Sunday, May 3, 2015

The ObamaCare Story: A Work in Progress

I’ve been working on a book The ObamaCare Story, based on 2500 Medinnovation blogs I’ve written over the last 6 years.

It’s a hard book to write. There’s no beginning and no end. Health care inequities were brewing before Obama became president, and inequities will not end with the Supreme Court decision on the legality of federal subsidies in late June, or when Obama finishes his second term. Individual inequities, deemed “social injustices” by some, are part of the human condition. Always have been. Always will be. To paraphrase George Orwell, some people are more equal than others.

With an ObamaCare book, there is too much to think about , too much to write about. There are too many unanswered questions. too many failed solutions, too many philosophic and ideological points of view.

Is a compassionate socialistic government the answer? Not if you consider Europe’s economic stagnation, or the inner city riots after we pumped $22 trillion into the war of poverty since 1965. Is unbridled American capitalism with attendant prosperity the solution? Not if you consider the fact that 30 million Americans remain uninsured. Quasi-socialism, ObamaCare style, isn’t working very well, if you ask the American middle class. And quasi-capitalism, Republican style, has yet to be tried for health care and is met with massive skepticism on the left.

The upcoming June Supreme Court decision illustrates the problem. If the court affirms ObamaCare’s right to subsidize the poor and quasi-poor, controversies over the unworkability of the health law with its redistribution of wealth and soaring national debt will continue. If the court rules against federal subsidies, what will the Republicans do about those 7.5 million poor folks left without subsidies? Extend the subsidies? Replace the subsidies with tax credits? Lower taxes for all and hope a resurgent economy with more federal revenues will repair the safety net and finance the have-not’s?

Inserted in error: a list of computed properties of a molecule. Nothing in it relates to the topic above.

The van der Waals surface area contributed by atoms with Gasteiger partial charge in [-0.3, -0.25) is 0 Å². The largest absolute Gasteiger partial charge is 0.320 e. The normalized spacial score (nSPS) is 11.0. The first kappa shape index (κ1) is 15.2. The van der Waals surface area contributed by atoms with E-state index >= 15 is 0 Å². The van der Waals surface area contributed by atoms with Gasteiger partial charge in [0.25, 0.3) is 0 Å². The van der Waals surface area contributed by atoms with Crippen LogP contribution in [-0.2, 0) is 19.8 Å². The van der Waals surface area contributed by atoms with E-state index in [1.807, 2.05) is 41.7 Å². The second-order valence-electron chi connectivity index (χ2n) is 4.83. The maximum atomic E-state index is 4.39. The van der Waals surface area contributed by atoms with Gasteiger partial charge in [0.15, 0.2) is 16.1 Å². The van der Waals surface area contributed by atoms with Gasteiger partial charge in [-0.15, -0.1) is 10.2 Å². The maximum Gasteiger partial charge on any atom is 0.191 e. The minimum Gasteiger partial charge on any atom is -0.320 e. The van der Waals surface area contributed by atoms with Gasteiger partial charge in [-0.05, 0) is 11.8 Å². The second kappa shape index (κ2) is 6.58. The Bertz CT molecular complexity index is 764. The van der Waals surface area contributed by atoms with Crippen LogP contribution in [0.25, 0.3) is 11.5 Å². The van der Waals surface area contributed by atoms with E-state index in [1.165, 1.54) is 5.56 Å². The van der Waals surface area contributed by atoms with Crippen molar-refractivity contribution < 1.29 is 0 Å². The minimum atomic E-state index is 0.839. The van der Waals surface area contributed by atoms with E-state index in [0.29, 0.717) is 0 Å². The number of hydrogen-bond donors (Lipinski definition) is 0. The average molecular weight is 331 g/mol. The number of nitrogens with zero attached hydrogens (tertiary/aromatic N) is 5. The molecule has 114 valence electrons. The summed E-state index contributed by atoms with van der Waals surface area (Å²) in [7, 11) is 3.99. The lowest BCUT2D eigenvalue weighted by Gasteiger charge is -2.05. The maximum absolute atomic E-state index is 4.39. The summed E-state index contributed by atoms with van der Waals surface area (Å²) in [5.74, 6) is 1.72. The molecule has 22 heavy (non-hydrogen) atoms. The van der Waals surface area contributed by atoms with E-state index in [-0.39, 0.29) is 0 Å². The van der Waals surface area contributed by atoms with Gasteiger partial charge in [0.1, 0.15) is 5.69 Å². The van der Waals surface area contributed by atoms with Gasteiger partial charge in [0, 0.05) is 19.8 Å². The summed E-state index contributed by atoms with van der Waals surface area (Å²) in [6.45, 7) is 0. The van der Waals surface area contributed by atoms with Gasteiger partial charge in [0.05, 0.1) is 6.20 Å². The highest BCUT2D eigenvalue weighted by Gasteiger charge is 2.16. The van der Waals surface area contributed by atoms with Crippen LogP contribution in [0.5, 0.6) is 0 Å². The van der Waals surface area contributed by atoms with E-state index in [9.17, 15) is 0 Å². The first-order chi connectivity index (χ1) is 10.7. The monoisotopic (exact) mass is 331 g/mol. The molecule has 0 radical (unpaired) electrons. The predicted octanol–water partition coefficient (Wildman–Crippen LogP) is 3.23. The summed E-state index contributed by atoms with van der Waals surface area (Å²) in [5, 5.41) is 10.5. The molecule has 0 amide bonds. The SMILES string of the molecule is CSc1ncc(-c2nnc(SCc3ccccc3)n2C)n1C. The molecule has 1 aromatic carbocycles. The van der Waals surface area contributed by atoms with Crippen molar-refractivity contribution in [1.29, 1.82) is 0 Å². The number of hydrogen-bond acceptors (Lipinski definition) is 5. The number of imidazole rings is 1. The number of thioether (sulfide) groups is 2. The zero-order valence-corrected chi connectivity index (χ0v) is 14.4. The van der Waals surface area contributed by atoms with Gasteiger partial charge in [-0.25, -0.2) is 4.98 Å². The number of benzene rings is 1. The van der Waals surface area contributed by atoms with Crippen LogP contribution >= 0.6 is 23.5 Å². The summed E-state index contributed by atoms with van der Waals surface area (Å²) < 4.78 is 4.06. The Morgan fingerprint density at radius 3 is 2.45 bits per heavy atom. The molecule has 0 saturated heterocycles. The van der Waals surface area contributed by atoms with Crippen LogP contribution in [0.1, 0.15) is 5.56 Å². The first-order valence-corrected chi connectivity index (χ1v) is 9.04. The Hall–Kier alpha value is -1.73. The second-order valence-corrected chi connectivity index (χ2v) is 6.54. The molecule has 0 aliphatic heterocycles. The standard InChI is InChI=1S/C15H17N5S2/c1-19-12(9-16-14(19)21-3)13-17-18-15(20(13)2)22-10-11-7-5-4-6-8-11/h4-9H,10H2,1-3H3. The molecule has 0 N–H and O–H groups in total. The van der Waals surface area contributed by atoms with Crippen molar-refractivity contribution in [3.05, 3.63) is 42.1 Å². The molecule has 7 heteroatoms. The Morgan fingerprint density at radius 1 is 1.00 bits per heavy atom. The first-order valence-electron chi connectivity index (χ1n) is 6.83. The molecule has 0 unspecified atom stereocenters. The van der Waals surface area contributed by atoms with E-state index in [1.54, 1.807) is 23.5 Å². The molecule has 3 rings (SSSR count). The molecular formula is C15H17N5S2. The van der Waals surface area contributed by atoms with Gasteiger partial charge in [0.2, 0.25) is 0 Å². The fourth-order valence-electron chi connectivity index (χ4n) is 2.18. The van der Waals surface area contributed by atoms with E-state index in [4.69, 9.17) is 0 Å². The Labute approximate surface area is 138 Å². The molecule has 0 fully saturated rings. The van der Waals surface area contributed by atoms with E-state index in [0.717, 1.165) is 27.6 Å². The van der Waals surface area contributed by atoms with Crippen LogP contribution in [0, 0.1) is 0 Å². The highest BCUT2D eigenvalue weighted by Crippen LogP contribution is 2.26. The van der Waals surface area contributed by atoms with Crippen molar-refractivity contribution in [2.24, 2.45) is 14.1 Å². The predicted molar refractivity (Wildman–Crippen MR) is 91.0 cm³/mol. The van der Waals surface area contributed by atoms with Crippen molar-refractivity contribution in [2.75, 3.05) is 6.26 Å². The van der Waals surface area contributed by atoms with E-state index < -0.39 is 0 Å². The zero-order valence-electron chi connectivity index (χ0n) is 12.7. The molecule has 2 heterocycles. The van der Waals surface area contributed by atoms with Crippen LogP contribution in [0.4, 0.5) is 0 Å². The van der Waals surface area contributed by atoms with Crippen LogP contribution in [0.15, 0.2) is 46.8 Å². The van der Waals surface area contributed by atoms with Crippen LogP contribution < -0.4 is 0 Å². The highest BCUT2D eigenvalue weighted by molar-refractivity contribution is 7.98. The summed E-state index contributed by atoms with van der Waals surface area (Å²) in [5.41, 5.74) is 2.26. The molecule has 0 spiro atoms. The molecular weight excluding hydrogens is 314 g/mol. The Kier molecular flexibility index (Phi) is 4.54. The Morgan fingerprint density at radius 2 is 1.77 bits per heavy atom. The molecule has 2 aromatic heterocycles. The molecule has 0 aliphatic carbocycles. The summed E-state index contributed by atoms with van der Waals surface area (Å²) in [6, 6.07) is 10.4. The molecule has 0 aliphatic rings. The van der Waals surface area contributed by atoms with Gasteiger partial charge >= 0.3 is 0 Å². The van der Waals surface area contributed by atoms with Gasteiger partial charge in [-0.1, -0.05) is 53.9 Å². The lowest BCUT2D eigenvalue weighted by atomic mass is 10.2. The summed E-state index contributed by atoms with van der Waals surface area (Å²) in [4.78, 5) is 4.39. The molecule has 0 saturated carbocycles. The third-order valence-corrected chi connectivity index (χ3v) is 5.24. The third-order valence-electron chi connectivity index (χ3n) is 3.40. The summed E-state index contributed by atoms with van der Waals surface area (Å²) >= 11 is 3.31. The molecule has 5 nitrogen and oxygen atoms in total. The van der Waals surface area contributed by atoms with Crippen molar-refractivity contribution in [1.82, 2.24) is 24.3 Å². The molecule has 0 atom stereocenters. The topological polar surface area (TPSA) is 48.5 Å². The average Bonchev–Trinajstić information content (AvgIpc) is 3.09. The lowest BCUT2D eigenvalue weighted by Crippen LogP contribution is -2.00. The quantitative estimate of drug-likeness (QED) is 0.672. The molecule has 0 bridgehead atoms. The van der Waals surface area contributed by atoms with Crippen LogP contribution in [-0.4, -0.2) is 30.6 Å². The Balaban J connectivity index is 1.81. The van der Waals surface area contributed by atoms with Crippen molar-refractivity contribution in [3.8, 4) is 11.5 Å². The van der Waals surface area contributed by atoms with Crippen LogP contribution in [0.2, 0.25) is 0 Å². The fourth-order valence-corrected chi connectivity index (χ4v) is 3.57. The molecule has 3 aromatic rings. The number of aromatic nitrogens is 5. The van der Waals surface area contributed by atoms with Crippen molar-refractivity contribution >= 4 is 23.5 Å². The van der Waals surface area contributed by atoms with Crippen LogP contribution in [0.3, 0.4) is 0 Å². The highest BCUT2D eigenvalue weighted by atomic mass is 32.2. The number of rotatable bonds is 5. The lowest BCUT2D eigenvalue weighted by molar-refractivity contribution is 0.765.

There are other unanswered questions as well.

Will technology, which has upended the economy and arguably contributed to unemployment by replacing humans with machines save us from ourselves?

Will technologism replace humanism, or will they be complementary and supplementary?

Will mass aggregations of health care data show us the path to lower costs, higher quality, and better outcomes?

Will robots posing as doctors, telemedicin ‘s virtual visits be superior to real human- to-human physical visits with doctors?

Are doctors working in teams, backed by evidence-based algorithms, better than individual doctors using clinical judgment based on experience and real-time interaction with patients ?

Can patients, empowered by iphones and endless streams of on-line health information, be relied upon to make the right decisions for themselves?

Is government, even with its teams of policy experts and access to reams of population data, be trusted to guide the right decisions, at the right time, for the right reasons at the point of care of billions of patient-doctor encounters without violating the patient’s privacy or the doctor’s pledge of confidentiality?

Should health care be directed from the top-down, from Washington. D.C, or from the bottom-up, by those in the health care trenches or those in integrated health organization’s executive suites?

These are just a few of the tough questions that make the ObamaCare story so hard to write. The ObamaCare story and its sequel will always be a work in progress, a struggle between progressives and traditionalists, with no clear answers in sight. Is ObamaCare "fair for all", or is it merely a "free for all" fairy tale.

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